I’ve deliberately not done many political pieces so far on this blog. It’s not really my focus. But as elections draw near every few years, I find myself getting sucked in by the whirlwind of constant coverage. I think it’s better when people don’t know my true political biases, because they are only a small part of what makes me, me. Too many people are defined by their political ideals.

As I’ve gotten older, I’ve gone from liberal to more libertarian. I consider myself a moderate Libertarian, if there is such a thing, which there doesn’t seem to be. What does moderate Libertarian mean? It means I believe in limiting rules both on the social and economic side. That’s the litmus test. The fewer rules that intrude on our lives the better off we are. That’s why I can’t buy anti-abortionist ideology as a Libertarian position. I can respect why Ron Paul feels that way, as a former doctor and moral man, but I can’t stand behind it because it limits us in an arbitrary way. It is a moral imposition on others who may not feel that way. I can be against abortion but not stand in its way and force every mother to have a child she doesn’t want, so the child grows up unwanted and unloved and becomes a burden and menace to society. I believe this is the correct expression of the Libertarian platform ideal on abortion which says, “Recognizing that abortion is a sensitive issue and that people can hold good-faith views on all sides, we believe that government should be kept out of the matter, leaving the question to each person for their conscientious consideration.” The only way to keep governments out of the matter is to err on the side of allowing something so that reasonable people can make their own choice. When the government says you can’t have an abortion, they have made the choice for you. Everyone needs to make their own choices and deal with the consequences. Don’t limit cigarettes because some people will die of cancer. There are warnings all over. The information is available. It’s up to people to tend their own garden. Fewer rules. More choice.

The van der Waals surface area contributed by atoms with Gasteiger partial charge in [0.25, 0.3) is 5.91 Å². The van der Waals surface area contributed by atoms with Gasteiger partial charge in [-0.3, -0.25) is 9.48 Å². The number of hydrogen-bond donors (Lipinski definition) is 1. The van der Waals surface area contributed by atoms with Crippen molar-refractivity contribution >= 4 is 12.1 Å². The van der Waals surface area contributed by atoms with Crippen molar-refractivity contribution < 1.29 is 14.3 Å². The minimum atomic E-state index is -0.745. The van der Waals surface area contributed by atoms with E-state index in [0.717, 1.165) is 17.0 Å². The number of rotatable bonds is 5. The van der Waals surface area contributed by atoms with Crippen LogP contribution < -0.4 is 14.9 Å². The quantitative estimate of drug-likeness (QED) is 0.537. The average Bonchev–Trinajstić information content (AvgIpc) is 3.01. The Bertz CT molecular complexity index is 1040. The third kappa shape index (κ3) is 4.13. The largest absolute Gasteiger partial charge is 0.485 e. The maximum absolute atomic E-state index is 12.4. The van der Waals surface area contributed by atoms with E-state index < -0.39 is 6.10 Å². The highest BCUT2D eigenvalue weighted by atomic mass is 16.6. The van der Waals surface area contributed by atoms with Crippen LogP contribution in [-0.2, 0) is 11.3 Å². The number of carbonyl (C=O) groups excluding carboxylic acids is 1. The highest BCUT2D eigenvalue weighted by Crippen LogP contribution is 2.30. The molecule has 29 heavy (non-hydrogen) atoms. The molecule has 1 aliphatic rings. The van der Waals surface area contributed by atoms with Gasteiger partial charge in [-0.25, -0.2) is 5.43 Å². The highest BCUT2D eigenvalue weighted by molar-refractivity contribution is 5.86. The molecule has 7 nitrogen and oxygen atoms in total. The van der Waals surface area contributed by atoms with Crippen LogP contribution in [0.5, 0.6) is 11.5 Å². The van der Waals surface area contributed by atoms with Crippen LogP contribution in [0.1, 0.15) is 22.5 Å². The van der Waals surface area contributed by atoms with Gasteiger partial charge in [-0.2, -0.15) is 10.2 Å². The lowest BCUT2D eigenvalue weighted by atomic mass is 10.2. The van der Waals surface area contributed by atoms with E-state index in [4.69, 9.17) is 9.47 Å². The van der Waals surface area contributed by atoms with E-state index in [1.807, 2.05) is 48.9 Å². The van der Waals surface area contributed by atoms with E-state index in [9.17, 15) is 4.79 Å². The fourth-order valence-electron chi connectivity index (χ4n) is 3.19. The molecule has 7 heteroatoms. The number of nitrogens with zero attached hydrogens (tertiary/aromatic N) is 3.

Moderate means I don’t agree with some of the Libertarian ideals. I think many Libertarians wish the founding fathers would just rise up from their graves and run the country again. But they’re never coming back and we can’t have laws written as if they were here. The men and women who fill their roles today aren’t cut from the same cloth. We also can’t roll the clock back and run the show the same way we did 200 years ago. Economies are more complex now. That’s why I don’t think we should end the Fed, because I can’t imagine giving monetary policy to the same politicians who draft bills that are larger than your average door stopper fantasy novel. Most Libertarians can’t stand politicians and then they want to turn around and give monetary policy to them, so it can change with every election cycle? You think these guys are idiots and yet you want them running monetary policy? It makes no sense. The Fed is the lesser of two evils. And I don’t go in for the gold standard. I can’t imagine limiting the economy based on some shiny metal we dig out of the ground. Again, that is just arbitrary nonsense. We made up gold’s value, because some cave man dug it up years ago and it was shiny. It has no real value other than what we gave it.